Aside from lawyers not many people want to go to court. The thought of being called as a witness can be intimidating. The majority of people simply don’t want to get involved in criminal legal matters. Very few people want to testify against someone. No one wants to take time out of his or her day to wait around a courthouse, possibly for hours, only to be inserted into other people’s problems. As such, it is not surprising that I get asked the question: “if I get a summons or a subpoena do I have to go to court?”. This post examines answers to that question in Massachusetts.
Massachusetts Rule of Criminal Procedure 17: The Witness Summons Process
Rule 17 states that a summons must identify the court, the name of the case and the time and place the witness should appear in court. Usually, the lawyer issuing a witness subpoena will put his name on the summons and afford the witness the opportunity to contact him. This is how I typically prepare subpoenas for witnesses. I put my office number and cell phone number on the paper. I advise the witness to contact me in advance of the date specified. I do this primarily for the convenience of the witness. If he or she contacts me I can arrange for them to be on call so that their day is not a total loss. I also want to work with them and find out if they have important matters planned that I can ask the judge to work around.
When one of my clients receives a summons I will reach out to the party who issued the paper. Sometimes my client has a privilege that protects him from having to testify that I can address in advance. For instance, someone whose testimony could result in him getting charged with a crime has a Fifth Amendment privilege not to testify. Someone summonsed for a domestic assault and battery case may have a marital privilege. Other times I can advise the summonsing party that my client’s testimony might actually be harmful to his position. These discussions often eliminate the need for my client to appear in court.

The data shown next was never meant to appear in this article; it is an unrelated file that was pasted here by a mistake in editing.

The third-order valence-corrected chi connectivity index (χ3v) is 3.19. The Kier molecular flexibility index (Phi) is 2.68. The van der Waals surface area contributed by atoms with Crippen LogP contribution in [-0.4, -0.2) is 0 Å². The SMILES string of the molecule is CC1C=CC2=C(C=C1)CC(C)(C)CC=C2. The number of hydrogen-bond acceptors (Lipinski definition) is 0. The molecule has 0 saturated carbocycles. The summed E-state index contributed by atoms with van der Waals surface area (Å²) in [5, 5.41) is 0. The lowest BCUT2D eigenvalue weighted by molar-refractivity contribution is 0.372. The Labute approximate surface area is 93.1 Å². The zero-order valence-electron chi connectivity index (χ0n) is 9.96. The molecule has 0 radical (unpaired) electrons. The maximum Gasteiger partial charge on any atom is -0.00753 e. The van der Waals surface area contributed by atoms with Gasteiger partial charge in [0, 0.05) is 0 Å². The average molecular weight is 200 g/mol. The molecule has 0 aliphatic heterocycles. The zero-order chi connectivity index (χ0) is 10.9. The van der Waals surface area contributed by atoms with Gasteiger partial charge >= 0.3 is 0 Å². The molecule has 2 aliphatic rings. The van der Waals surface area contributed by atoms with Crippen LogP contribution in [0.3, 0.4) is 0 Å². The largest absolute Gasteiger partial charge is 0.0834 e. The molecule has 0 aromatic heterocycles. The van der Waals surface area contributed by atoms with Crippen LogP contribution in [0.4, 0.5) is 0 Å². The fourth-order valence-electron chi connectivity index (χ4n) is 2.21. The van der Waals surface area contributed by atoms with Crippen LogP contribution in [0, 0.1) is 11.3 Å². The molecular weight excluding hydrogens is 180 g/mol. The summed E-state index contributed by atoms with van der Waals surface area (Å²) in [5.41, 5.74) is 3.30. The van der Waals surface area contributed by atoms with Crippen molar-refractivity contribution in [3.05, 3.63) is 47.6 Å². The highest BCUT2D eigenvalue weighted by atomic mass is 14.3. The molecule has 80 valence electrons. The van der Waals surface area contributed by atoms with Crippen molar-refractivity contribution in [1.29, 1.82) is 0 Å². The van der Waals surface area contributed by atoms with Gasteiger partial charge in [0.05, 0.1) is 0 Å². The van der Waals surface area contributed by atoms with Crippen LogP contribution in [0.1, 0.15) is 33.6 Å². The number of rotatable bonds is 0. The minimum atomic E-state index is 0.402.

Do I Have To Be Served In Hand With The Witness Subpoena?
The short answer to this question is no. Massachusetts law permits service by leaving the summons at the witness’ home with someone “of suitable age” or by mailing the document to that address. So, if you receive the papers in the mail or are given them by someone at your home consider yourself served. Also, as a practical matter, if you have knowledge that a subpoena did issue for your attendance in court you should appear. Trying to be cute or evasive will be counterproductive.
What If I Don’t Appear In Court After Being Subpoenaed?
If the party who served you with the subpoena is able to show the judge that you were served and you fail to appear in court that judge may issue a capias or a warrant. That could result in you being arrested and forcibly brought into court.
Anyone who receives a witness subpoena is a criminal case in Massachusetts should call a criminal defense lawyer and get some advice. We have been in the criminal law business for almost three decades. We know that our lawyers can help you. Call us at 617-263-6800 or send us an email. Know your rights.